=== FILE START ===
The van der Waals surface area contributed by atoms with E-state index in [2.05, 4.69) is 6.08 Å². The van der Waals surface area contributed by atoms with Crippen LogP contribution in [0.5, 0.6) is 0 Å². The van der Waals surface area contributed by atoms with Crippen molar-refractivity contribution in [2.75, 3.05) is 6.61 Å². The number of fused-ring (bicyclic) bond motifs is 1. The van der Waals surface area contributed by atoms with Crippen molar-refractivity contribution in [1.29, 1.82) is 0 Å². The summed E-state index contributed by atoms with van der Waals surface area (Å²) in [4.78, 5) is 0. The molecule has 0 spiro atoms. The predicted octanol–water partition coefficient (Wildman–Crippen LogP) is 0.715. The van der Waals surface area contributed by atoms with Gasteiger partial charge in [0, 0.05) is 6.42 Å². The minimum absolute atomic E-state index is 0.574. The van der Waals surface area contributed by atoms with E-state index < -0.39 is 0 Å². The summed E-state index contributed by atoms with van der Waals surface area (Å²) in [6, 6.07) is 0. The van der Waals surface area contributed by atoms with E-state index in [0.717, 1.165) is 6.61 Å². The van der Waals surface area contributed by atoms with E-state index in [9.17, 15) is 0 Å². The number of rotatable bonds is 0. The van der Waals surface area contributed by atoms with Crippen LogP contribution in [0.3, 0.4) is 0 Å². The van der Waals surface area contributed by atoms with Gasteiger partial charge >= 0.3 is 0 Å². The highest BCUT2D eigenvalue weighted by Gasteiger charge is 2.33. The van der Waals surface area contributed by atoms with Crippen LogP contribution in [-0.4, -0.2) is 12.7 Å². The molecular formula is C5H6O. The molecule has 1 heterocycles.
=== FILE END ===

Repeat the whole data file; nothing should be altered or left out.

The van der Waals surface area contributed by atoms with E-state index in [2.05, 4.69) is 6.08 Å². The van der Waals surface area contributed by atoms with Crippen LogP contribution in [0.5, 0.6) is 0 Å². The van der Waals surface area contributed by atoms with Crippen molar-refractivity contribution in [2.75, 3.05) is 6.61 Å². The number of fused-ring (bicyclic) bond motifs is 1. The van der Waals surface area contributed by atoms with Crippen molar-refractivity contribution in [1.29, 1.82) is 0 Å². The summed E-state index contributed by atoms with van der Waals surface area (Å²) in [4.78, 5) is 0. The molecule has 0 spiro atoms. The predicted octanol–water partition coefficient (Wildman–Crippen LogP) is 0.715. The van der Waals surface area contributed by atoms with Gasteiger partial charge in [0, 0.05) is 6.42 Å². The minimum absolute atomic E-state index is 0.574. The van der Waals surface area contributed by atoms with E-state index < -0.39 is 0 Å². The summed E-state index contributed by atoms with van der Waals surface area (Å²) in [6, 6.07) is 0. The van der Waals surface area contributed by atoms with E-state index in [0.717, 1.165) is 6.61 Å². The van der Waals surface area contributed by atoms with E-state index in [9.17, 15) is 0 Å². The number of rotatable bonds is 0. The van der Waals surface area contributed by atoms with Crippen LogP contribution in [0.3, 0.4) is 0 Å². The van der Waals surface area contributed by atoms with Gasteiger partial charge >= 0.3 is 0 Å². The highest BCUT2D eigenvalue weighted by Gasteiger charge is 2.33. The van der Waals surface area contributed by atoms with Crippen LogP contribution in [-0.4, -0.2) is 12.7 Å². The molecular formula is C5H6O. The molecule has 1 heterocycles.